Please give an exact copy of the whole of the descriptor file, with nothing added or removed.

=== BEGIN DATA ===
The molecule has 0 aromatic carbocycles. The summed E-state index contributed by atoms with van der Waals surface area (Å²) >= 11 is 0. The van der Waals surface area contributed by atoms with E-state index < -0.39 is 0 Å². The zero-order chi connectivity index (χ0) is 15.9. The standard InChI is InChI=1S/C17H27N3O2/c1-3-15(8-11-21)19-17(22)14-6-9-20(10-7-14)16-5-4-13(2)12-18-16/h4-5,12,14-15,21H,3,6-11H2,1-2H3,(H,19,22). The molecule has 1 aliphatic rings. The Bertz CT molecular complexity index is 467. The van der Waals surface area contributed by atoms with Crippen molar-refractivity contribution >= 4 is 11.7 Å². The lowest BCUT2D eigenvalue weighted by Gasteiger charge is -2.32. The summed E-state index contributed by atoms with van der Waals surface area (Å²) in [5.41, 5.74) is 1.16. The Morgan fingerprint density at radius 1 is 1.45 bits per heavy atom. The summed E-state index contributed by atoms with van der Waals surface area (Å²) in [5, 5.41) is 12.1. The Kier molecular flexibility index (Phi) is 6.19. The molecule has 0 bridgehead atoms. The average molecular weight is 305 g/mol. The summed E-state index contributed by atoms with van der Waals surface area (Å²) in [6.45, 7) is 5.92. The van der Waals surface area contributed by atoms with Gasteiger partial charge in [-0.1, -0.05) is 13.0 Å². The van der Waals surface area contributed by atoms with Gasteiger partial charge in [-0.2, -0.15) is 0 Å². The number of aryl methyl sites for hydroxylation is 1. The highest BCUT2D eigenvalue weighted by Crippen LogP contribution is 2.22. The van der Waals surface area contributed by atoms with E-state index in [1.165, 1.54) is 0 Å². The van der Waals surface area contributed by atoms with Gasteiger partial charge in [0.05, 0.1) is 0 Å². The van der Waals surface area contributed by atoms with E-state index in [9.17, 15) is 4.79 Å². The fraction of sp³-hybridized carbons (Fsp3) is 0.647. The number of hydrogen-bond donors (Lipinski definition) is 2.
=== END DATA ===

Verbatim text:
The molecule has 0 aromatic carbocycles. The summed E-state index contributed by atoms with van der Waals surface area (Å²) >= 11 is 0. The van der Waals surface area contributed by atoms with E-state index < -0.39 is 0 Å². The zero-order chi connectivity index (χ0) is 15.9. The standard InChI is InChI=1S/C17H27N3O2/c1-3-15(8-11-21)19-17(22)14-6-9-20(10-7-14)16-5-4-13(2)12-18-16/h4-5,12,14-15,21H,3,6-11H2,1-2H3,(H,19,22). The molecule has 1 aliphatic rings. The Bertz CT molecular complexity index is 467. The van der Waals surface area contributed by atoms with Crippen molar-refractivity contribution >= 4 is 11.7 Å². The lowest BCUT2D eigenvalue weighted by Gasteiger charge is -2.32. The summed E-state index contributed by atoms with van der Waals surface area (Å²) in [5.41, 5.74) is 1.16. The Morgan fingerprint density at radius 1 is 1.45 bits per heavy atom. The summed E-state index contributed by atoms with van der Waals surface area (Å²) in [5, 5.41) is 12.1. The Kier molecular flexibility index (Phi) is 6.19. The molecule has 0 bridgehead atoms. The average molecular weight is 305 g/mol. The summed E-state index contributed by atoms with van der Waals surface area (Å²) in [6.45, 7) is 5.92. The van der Waals surface area contributed by atoms with Gasteiger partial charge in [-0.1, -0.05) is 13.0 Å². The van der Waals surface area contributed by atoms with Gasteiger partial charge in [-0.2, -0.15) is 0 Å². The number of aryl methyl sites for hydroxylation is 1. The highest BCUT2D eigenvalue weighted by Crippen LogP contribution is 2.22. The van der Waals surface area contributed by atoms with E-state index in [1.165, 1.54) is 0 Å². The van der Waals surface area contributed by atoms with Gasteiger partial charge in [0.05, 0.1) is 0 Å². The van der Waals surface area contributed by atoms with E-state index in [9.17, 15) is 4.79 Å². The fraction of sp³-hybridized carbons (Fsp3) is 0.647. The number of hydrogen-bond donors (Lipinski definition) is 2.